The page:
The Wacky World of VR Headsets

“Step into a world where reality and fantasy merge seamlessly, where you can explore distant lands, battle fierce foes, or simply immerse yourself in breathtaking experiences without ever leaving your living room. This is the promise of virtual reality (VR), a technology that has captured the imagination of millions around the globe. With VR headsets becoming increasingly accessible and affordable, now is the perfect time to take the plunge into this exhilarating realm of endless possibilities.”

But where to start, what to buy and how much will you spend?

The Big Two VR Headsets

In our opinion, it’s simple. You should choose the Valve Index or the Oculus Quest. These two have the best store access and they’ve had the longest development time.

Vive Turned Index – Valve owns Steam the largest gaming network in the world and initially they partnered with HTC to create the HTC vive which is a VR headset. Since then it seems that Valve has taken the development in-house and created the Valve Index which is a major step up in competition.

Oculus Turned Quest – Oculus was initially created by John Carmack which was a pioneer of VR gaming, since then it has been acquired by Facebook turned Meta and integrated with the metaverse in an attempt to build out Metas software suite, which does create for an interesting parallel for online marketplaces, but might be trying to segment a market of everyday users not gaming enthusiasts necessarily.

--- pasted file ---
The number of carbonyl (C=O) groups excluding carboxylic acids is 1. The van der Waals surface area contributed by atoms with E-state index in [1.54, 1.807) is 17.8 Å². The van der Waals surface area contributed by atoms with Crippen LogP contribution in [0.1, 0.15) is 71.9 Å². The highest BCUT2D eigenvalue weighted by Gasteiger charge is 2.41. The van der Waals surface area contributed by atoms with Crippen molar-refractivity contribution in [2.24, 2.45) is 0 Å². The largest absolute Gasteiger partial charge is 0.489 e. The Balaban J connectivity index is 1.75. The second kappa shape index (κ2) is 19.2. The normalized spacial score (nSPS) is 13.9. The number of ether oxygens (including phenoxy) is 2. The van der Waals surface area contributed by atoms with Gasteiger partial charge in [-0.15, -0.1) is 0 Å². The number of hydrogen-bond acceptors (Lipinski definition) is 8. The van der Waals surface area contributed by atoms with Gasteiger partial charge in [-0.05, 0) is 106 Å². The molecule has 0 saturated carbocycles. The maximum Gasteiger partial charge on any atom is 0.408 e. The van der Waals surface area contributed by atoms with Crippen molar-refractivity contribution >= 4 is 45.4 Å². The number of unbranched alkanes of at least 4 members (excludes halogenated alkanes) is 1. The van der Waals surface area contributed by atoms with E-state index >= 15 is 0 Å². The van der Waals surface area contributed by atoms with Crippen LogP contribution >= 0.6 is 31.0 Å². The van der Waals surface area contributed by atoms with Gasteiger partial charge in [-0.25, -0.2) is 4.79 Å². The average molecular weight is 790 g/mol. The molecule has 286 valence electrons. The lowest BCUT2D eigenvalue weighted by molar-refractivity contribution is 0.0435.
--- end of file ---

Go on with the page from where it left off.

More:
Every Other Headset

Apple Vision Pro – Debatably the most expensive hardware on the market they seem to be marketing theirs as a lifestyle change device moreso than a gaming device. This is supposed to be designed for remote office work to increase a feeling of connectivitiy and they are also indicating it should be a replacement for everyday things like a TV.

StarVR – This might be vaporware but it is uncannily similar to the Apple Vision Pro which is why it is included. Initially, back when Oculus and Vive were coming out, the StarVR was angling to be the best and most expensive with extra wide FOV and 144hz framerate which is nuts, some people have had it but now it seems like you can only purchase one second-hand.

Windows Odyssey – There is a third-party set of headsets that Microsoft creates and are part of the Microsoft ecosystem, without walling off access to things like Steam. Additionally it seems to be not walling off third-party developers since you can buy one from Microsoft direct or other manufacturers like HP.

Magic Leap – This is more of an AR device so not designed for intensive gaming or full on VR but rather augmenting what is going on around you. While there are some that are angled towards recreational use it seems recently they’ve pivoted towards high-end development and medical devices.

The Google Cardboard – You can still buy this, which is insane. Use your phone, and a piece of cardboard construction to have rudimentary, low-res VR from your phone. It is actually not bad and quite interesting if you want to see if VR is a fun thing for you to invest in before you dump a ton on a headset.

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